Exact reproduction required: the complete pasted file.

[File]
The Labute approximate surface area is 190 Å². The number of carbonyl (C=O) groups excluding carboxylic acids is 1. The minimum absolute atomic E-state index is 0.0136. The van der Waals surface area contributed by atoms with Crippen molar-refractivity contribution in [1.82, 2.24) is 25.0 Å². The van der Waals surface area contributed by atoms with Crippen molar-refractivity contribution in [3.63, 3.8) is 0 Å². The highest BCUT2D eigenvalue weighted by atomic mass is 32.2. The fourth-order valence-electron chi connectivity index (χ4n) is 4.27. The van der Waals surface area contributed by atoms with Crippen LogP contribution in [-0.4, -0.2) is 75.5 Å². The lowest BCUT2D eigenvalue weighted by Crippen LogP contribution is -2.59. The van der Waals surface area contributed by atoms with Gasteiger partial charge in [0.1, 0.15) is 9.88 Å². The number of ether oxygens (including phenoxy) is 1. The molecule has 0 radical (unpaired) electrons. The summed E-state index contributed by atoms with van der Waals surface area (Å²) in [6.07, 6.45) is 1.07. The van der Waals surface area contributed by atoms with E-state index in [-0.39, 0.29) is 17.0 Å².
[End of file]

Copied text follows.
The Labute approximate surface area is 190 Å². The number of carbonyl (C=O) groups excluding carboxylic acids is 1. The minimum absolute atomic E-state index is 0.0136. The van der Waals surface area contributed by atoms with Crippen molar-refractivity contribution in [1.82, 2.24) is 25.0 Å². The van der Waals surface area contributed by atoms with Crippen molar-refractivity contribution in [3.63, 3.8) is 0 Å². The highest BCUT2D eigenvalue weighted by atomic mass is 32.2. The fourth-order valence-electron chi connectivity index (χ4n) is 4.27. The van der Waals surface area contributed by atoms with Crippen LogP contribution in [-0.4, -0.2) is 75.5 Å². The lowest BCUT2D eigenvalue weighted by Crippen LogP contribution is -2.59. The van der Waals surface area contributed by atoms with Gasteiger partial charge in [0.1, 0.15) is 9.88 Å². The number of ether oxygens (including phenoxy) is 1. The molecule has 0 radical (unpaired) electrons. The summed E-state index contributed by atoms with van der Waals surface area (Å²) in [6.07, 6.45) is 1.07. The van der Waals surface area contributed by atoms with E-state index in [-0.39, 0.29) is 17.0 Å².